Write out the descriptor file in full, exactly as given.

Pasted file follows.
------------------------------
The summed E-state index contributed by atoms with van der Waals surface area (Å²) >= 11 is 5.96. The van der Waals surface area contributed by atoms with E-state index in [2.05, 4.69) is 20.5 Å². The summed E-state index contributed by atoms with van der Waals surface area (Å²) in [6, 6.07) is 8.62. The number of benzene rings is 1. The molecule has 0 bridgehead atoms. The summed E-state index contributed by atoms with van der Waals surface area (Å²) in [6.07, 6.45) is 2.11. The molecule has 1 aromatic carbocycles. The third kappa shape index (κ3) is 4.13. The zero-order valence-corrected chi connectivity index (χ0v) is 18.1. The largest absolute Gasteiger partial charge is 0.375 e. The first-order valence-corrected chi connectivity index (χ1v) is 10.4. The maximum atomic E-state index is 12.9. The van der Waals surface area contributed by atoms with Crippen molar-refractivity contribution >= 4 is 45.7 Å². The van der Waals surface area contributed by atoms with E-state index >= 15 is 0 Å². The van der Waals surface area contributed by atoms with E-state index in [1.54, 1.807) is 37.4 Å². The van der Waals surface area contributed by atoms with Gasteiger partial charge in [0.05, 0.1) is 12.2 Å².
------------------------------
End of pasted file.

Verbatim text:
The summed E-state index contributed by atoms with van der Waals surface area (Å²) >= 11 is 5.96. The van der Waals surface area contributed by atoms with E-state index in [2.05, 4.69) is 20.5 Å². The summed E-state index contributed by atoms with van der Waals surface area (Å²) in [6, 6.07) is 8.62. The number of benzene rings is 1. The molecule has 0 bridgehead atoms. The summed E-state index contributed by atoms with van der Waals surface area (Å²) in [6.07, 6.45) is 2.11. The molecule has 1 aromatic carbocycles. The third kappa shape index (κ3) is 4.13. The zero-order valence-corrected chi connectivity index (χ0v) is 18.1. The largest absolute Gasteiger partial charge is 0.375 e. The first-order valence-corrected chi connectivity index (χ1v) is 10.4. The maximum atomic E-state index is 12.9. The van der Waals surface area contributed by atoms with Crippen molar-refractivity contribution >= 4 is 45.7 Å². The van der Waals surface area contributed by atoms with E-state index >= 15 is 0 Å². The van der Waals surface area contributed by atoms with E-state index in [1.54, 1.807) is 37.4 Å². The van der Waals surface area contributed by atoms with Gasteiger partial charge in [0.05, 0.1) is 12.2 Å².